Cruising the Capitol
Decision makers for cooperatives and the state met recently in Madison for two days of educational seminars and legislative visits.
Second interim nuke-waste application filed
New Jersey-based Holtec International on the last day of March formally applied to the Nuclear Regulatory Commission for a license to build and operate what it calls the “HI-STORE Consolidated Interim Storage Facility” for high-level nuclear waste between Hobbs and Carlsbad, New Mexico, just west of the Texas state line.
The company said it expected the commission’s pre-licensure review to take about two years.
If the project moves forward, it could offer relief for nuclear power plant operators (and former operators such as Dairyland Power Cooperative) now storing spent fuel at power plant sites across the nation. The Holtec project would store spent fuel in 10,000 buried canisters within 288-acres on a 960-acre site, with the unused area serving as a buffer zone, the company said.
The HI-STORE project was first announced by Holtec last spring. Prior to filing its application last Friday the company carried out extensive groundwork in what would be the hosting communities, winning local government endorsements.
A similar though somewhat smaller facility now awaiting regulatory approval was proposed last year by Waste Control Specialists, headquartered in Dallas and already operating low-level radioactive waste storage at Andrews, Texas, where the high-level site would be developed if approved.
International group finds CO2 emissions flat
Carbon dioxide emissions related to energy production stayed on a flat trajectory for a third consecutive year in 2016, at the same time that the worldwide economy grew slightly more than 3 percent, according to a report from the International Energy Agency.
The Paris-based agency (IEA) is an autonomous organization of 29 member countries in the Organization for Economic Cooperation and Development.
The IEA listed several reasons for CO2 emissions leveling off after more or less slow but steady growth since 1980. Credited were growing generation capacity from renewable sources, fuel choices shifting from coal to natural gas, greater energy efficiency, and structural changes in the global economy.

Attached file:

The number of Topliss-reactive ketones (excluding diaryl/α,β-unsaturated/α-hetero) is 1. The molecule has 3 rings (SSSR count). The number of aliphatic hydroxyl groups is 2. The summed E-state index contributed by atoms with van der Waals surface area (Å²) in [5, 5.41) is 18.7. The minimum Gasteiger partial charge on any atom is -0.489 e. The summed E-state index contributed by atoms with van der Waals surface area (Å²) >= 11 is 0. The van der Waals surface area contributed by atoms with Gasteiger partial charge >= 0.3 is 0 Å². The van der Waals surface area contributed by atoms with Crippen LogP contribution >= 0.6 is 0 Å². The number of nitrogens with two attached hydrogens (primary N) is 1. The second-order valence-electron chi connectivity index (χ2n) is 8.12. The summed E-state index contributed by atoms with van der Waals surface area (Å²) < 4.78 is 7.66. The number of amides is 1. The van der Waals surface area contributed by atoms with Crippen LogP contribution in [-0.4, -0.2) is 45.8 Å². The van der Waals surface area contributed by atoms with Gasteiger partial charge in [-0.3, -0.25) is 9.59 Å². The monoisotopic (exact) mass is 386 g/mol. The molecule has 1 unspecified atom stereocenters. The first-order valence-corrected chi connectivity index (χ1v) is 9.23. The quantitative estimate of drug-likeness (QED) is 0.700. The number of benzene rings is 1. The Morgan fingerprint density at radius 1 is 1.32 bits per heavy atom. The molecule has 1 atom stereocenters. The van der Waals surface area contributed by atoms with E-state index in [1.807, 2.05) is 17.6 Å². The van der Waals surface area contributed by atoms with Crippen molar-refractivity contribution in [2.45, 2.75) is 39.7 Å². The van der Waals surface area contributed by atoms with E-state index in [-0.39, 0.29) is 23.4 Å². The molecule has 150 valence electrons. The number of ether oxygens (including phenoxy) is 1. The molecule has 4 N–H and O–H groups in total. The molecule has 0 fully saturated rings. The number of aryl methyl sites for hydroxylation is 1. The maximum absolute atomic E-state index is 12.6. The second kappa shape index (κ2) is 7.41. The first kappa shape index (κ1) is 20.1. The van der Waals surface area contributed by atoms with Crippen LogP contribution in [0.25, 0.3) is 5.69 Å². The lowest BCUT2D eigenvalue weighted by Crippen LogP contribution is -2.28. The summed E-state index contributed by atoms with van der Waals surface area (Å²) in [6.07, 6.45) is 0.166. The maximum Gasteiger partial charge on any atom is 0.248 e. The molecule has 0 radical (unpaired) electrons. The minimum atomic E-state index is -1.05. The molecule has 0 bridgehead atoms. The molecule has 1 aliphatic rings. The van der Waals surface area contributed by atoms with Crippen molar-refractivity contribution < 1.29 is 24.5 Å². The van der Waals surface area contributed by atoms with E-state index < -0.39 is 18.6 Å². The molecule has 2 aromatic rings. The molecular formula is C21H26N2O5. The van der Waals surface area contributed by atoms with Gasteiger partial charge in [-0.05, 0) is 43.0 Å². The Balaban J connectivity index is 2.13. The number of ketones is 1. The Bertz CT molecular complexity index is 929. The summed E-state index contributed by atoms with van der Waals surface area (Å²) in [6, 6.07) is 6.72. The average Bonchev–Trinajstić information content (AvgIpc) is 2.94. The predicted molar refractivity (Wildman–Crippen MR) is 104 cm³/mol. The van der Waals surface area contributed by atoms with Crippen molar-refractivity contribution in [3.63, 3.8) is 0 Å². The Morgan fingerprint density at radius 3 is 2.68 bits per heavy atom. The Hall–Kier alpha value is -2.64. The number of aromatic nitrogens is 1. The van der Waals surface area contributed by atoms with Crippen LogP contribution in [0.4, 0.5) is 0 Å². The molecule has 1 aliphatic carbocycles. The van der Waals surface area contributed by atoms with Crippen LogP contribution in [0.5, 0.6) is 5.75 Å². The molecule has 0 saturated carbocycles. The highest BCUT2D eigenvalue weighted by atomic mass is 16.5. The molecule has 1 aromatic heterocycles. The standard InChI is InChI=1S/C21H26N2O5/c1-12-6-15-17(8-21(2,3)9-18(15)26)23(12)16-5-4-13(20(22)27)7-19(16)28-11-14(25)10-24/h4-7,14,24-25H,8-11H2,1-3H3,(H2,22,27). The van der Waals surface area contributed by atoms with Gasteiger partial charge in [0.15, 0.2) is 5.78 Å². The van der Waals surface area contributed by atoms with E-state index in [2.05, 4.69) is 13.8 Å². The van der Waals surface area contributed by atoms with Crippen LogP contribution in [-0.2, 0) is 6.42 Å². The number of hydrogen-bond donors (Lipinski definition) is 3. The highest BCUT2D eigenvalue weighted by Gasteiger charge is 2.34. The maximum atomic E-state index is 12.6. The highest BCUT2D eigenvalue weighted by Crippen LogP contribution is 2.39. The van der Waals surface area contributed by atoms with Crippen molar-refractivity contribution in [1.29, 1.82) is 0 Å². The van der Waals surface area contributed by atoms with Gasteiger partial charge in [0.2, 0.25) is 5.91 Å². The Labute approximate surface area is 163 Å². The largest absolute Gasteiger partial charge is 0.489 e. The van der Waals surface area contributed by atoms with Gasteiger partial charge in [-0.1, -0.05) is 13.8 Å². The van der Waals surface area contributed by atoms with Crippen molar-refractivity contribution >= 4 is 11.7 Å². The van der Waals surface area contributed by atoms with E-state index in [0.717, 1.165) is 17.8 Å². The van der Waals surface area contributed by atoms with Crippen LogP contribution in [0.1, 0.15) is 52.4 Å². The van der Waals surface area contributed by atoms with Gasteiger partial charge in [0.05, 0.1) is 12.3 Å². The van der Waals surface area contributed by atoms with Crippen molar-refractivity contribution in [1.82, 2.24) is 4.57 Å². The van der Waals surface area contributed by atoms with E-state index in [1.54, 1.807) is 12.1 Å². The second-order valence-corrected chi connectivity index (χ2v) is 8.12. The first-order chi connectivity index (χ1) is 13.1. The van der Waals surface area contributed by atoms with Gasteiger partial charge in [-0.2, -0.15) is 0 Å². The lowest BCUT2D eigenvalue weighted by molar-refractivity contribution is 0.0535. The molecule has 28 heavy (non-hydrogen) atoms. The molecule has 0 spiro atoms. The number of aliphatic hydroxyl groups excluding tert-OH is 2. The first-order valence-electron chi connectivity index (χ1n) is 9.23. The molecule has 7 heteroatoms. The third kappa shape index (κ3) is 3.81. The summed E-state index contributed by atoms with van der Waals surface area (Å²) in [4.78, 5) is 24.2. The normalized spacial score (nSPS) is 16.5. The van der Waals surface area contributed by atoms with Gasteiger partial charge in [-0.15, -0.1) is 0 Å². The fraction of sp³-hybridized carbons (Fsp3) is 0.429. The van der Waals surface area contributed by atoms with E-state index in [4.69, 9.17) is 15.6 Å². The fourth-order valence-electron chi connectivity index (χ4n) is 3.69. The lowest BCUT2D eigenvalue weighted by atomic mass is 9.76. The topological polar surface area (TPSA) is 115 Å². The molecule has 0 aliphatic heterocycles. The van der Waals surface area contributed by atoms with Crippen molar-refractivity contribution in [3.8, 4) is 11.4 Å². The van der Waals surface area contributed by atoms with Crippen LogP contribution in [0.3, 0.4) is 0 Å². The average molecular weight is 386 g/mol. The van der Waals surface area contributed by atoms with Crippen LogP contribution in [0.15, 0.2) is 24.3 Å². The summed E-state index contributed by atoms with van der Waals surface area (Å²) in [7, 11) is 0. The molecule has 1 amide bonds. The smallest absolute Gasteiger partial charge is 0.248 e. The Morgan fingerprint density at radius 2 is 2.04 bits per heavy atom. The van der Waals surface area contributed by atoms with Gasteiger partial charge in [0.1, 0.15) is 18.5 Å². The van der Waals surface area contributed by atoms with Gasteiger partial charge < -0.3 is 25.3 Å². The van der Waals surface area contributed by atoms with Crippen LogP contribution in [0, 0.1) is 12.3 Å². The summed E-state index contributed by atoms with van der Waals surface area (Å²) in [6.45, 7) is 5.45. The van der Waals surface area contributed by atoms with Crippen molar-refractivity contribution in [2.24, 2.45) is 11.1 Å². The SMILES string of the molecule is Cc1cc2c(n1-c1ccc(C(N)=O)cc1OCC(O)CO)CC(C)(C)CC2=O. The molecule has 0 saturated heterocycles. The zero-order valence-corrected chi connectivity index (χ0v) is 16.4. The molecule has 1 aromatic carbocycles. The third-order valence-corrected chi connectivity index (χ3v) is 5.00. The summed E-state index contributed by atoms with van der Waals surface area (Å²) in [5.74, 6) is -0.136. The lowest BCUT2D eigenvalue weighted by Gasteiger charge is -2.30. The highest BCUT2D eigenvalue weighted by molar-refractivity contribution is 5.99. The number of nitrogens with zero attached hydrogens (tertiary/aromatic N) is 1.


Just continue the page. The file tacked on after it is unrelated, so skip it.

The United States was the leader in reducing emissions, achieving a 3 percent cut (160 million tons) side-by-side with 1.6 percent growth of the economy. The IEA credited the combination of abundant shale gas supplies from hydraulic fracturing and renewable generation displacing coal.
Cyber defenses stepped up
So far no U.S. consumer has lost electric service to a cyberattack. April testimony before a Senate committee indicated the threat is growing, but so is the industry’s awareness, and steps are being taken to bolster defenses.
The Department of Energy reports a quarter-billion dollars invested for dozens of tools to ward off cyberattacks, and the industry’s real-time information sharing is greatly improved, the Committee on Energy and Natural Resources was told.
Duane Highley, president and CEO of the Arkansas Electric Cooperative Corporation, told the panel a “cyber-ninja force” with nearly 100 members has been created to deploy experts to utilities seeking assistance cleaning up systems that are targeted by attacks.
“You’ve been surveilled, you‘ve been mapped. You have to assume that you’ve been penetrated and go from there,” American Gas Association CEO Dave McCurry told the committee.